Last Updated on October 26, 2018, by eNotes Editorial. Word Count: 540
By telling her story through the eyes of a thirteen-year-old narrator, Dorothy Allison brings to light both the loss of self-respect engendered by abuse and the struggle for a sense of identity that is always a part of adolescence. Bone’s voice is powerful and poignant, replete with the accented slang of the poor South and the direct and unsentimentalized observations of the adolescent. Her voice is also honest, for Allison does not shy away from her narrator’s sexuality, openly depicting her masturbatory fantasies and, indeed, using their increasing violence to reflect the impact of Glen’s abuse. Perhaps most significant, however, Bone’s voice is vulnerable; through it, Allison creates an effective means of showing the fragility of such ostensibly stable ties as those among family members, between husbands and wives, and between mothers and daughters.
Although Allison situates her story in the domestic sphere, she does not romanticize domesticity. Each family is depicted accurately, never stereotyped in its poverty or pain. The Boatwright family stays together by telling itself stories of past violence and through a sense of necessity and combativeness engendered by poverty and ostracism. The Waddell family, despite its material privilege, is no better. The antagonism between Glen and his father and brothers, together with the Waddells’ snobbish hypocrisy toward Anney and her daughters, suggests that violence is not confined to the poor, although for the rich it takes a different form. Finally, the Pearls, despite their name, do not provide an example of that rarity, a happy family. The prejudice of Shannon’s father, her mother’s denial, and their constant traveling reinforce Allison’s vision of the darkness of family life.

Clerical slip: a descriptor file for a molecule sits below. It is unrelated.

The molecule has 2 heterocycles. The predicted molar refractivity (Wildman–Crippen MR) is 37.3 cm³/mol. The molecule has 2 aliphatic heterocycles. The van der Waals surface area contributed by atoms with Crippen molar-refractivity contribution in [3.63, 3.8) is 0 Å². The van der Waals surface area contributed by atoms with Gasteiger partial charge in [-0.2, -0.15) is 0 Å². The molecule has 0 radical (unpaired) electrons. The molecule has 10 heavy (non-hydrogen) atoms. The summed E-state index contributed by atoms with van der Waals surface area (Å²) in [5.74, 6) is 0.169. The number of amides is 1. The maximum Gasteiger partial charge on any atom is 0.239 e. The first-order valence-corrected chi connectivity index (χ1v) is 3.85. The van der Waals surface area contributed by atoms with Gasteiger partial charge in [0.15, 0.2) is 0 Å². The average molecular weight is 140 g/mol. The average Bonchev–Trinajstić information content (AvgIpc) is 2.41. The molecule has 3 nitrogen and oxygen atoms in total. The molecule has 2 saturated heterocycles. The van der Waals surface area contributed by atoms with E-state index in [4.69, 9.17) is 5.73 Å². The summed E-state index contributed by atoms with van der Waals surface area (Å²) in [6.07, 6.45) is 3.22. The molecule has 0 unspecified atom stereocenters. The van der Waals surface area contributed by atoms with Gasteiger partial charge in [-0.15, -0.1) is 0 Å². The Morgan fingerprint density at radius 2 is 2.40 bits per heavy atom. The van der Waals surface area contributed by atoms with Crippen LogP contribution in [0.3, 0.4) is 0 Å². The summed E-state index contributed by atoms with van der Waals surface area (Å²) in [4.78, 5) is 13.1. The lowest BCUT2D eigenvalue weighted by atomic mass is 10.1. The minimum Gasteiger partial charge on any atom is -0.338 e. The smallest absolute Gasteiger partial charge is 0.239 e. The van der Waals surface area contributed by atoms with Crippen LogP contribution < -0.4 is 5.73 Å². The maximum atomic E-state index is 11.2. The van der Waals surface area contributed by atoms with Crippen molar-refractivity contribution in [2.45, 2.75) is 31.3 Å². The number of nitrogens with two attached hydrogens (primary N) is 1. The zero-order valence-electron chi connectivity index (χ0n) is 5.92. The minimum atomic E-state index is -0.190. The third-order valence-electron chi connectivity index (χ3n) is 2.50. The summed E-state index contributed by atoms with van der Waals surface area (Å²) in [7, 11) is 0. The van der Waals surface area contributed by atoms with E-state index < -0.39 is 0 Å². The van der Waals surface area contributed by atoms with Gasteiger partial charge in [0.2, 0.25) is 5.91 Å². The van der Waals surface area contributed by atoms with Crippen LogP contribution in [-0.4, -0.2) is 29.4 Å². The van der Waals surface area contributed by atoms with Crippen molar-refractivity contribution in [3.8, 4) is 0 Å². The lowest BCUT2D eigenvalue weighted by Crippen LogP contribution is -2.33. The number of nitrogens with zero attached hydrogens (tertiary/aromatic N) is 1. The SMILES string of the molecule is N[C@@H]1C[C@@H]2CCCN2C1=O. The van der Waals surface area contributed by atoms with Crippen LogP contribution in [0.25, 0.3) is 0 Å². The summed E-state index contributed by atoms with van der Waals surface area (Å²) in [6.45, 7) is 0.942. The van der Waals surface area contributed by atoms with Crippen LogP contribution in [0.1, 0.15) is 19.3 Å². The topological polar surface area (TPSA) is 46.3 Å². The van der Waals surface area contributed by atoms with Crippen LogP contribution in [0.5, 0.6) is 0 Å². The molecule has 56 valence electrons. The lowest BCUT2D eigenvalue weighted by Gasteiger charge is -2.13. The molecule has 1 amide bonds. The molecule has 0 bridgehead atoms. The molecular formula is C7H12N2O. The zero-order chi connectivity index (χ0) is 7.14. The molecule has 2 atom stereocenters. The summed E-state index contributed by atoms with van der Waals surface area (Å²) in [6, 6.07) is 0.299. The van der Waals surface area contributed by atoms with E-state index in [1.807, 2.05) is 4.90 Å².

Similarly, male-female relationships fail to provide those within them with a sense of love and security. The Boatwright men are neither faithful nor reliable, leaving their wives and looking for teenage girls. Although Anney deeply loves Reese’s father, he dies shortly after her birth. Glen’s love for Anney is destructive, tearing her away from her family.
Accordingly, the love between mothers and daughters is not strong enough in the face of such obstacles. Dying Aunt Ruth is scorned and rejected by her daughter Deedee, who resents her mother’s illness. Anney may try to give Bone her self-respect with an unmarked birth certificate, but she cannot give her the love that she needs; Bone realizes that, ultimately, she is alone. Indeed, with this realization, Bone knows who she is and what it means. She is a Boatwright woman, like her mother—as strong, as hungry for love, as desperate, determined, and ashamed.
In a sense, then, Allison’s story is not entirely pessimistic. Despite her trauma and abuse, Bone acquires an understanding of who she is, a degree of self-knowledge and self-understanding upon which she can build. Additionally, Aunt Raylene is a positive, self-reliant character, a model for Bone. Because of her independence, an independence stemming in part from her refusal to accept traditional relationships, Raylene shows that one can be happy and alone. By ending the novel with Bone’s living with her aunt, away from her abusive stepfather and her weak mother, Allison suggests that Bone, like her aunt, will learn from and survive the loss of love.